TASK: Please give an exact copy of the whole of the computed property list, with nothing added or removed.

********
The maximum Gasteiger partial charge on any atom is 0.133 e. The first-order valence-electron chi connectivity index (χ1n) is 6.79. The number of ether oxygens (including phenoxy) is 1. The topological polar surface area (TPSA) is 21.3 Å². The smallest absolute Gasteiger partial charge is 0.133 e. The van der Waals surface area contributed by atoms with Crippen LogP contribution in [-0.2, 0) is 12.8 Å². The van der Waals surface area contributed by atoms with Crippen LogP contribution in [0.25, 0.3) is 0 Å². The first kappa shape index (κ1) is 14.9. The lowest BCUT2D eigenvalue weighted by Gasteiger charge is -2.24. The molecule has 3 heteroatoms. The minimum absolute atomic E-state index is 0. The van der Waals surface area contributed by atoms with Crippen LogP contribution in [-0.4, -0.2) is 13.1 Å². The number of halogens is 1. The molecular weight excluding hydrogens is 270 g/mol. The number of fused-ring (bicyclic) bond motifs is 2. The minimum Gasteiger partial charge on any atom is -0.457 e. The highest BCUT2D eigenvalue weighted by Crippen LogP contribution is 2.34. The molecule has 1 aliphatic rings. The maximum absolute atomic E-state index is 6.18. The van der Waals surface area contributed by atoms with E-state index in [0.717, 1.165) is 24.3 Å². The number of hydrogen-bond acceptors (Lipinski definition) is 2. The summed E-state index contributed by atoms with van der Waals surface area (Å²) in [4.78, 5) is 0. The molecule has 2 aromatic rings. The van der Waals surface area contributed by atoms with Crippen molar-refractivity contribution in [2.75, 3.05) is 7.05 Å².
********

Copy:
The maximum Gasteiger partial charge on any atom is 0.133 e. The first-order valence-electron chi connectivity index (χ1n) is 6.79. The number of ether oxygens (including phenoxy) is 1. The topological polar surface area (TPSA) is 21.3 Å². The smallest absolute Gasteiger partial charge is 0.133 e. The van der Waals surface area contributed by atoms with Crippen LogP contribution in [-0.2, 0) is 12.8 Å². The van der Waals surface area contributed by atoms with Crippen LogP contribution in [0.25, 0.3) is 0 Å². The first kappa shape index (κ1) is 14.9. The lowest BCUT2D eigenvalue weighted by Gasteiger charge is -2.24. The molecule has 3 heteroatoms. The minimum absolute atomic E-state index is 0. The van der Waals surface area contributed by atoms with Crippen LogP contribution in [-0.4, -0.2) is 13.1 Å². The number of halogens is 1. The molecular weight excluding hydrogens is 270 g/mol. The number of fused-ring (bicyclic) bond motifs is 2. The minimum Gasteiger partial charge on any atom is -0.457 e. The highest BCUT2D eigenvalue weighted by Crippen LogP contribution is 2.34. The molecule has 1 aliphatic rings. The maximum absolute atomic E-state index is 6.18. The van der Waals surface area contributed by atoms with E-state index in [0.717, 1.165) is 24.3 Å². The number of hydrogen-bond acceptors (Lipinski definition) is 2. The summed E-state index contributed by atoms with van der Waals surface area (Å²) in [4.78, 5) is 0. The molecule has 2 aromatic rings. The van der Waals surface area contributed by atoms with Crippen molar-refractivity contribution in [2.75, 3.05) is 7.05 Å².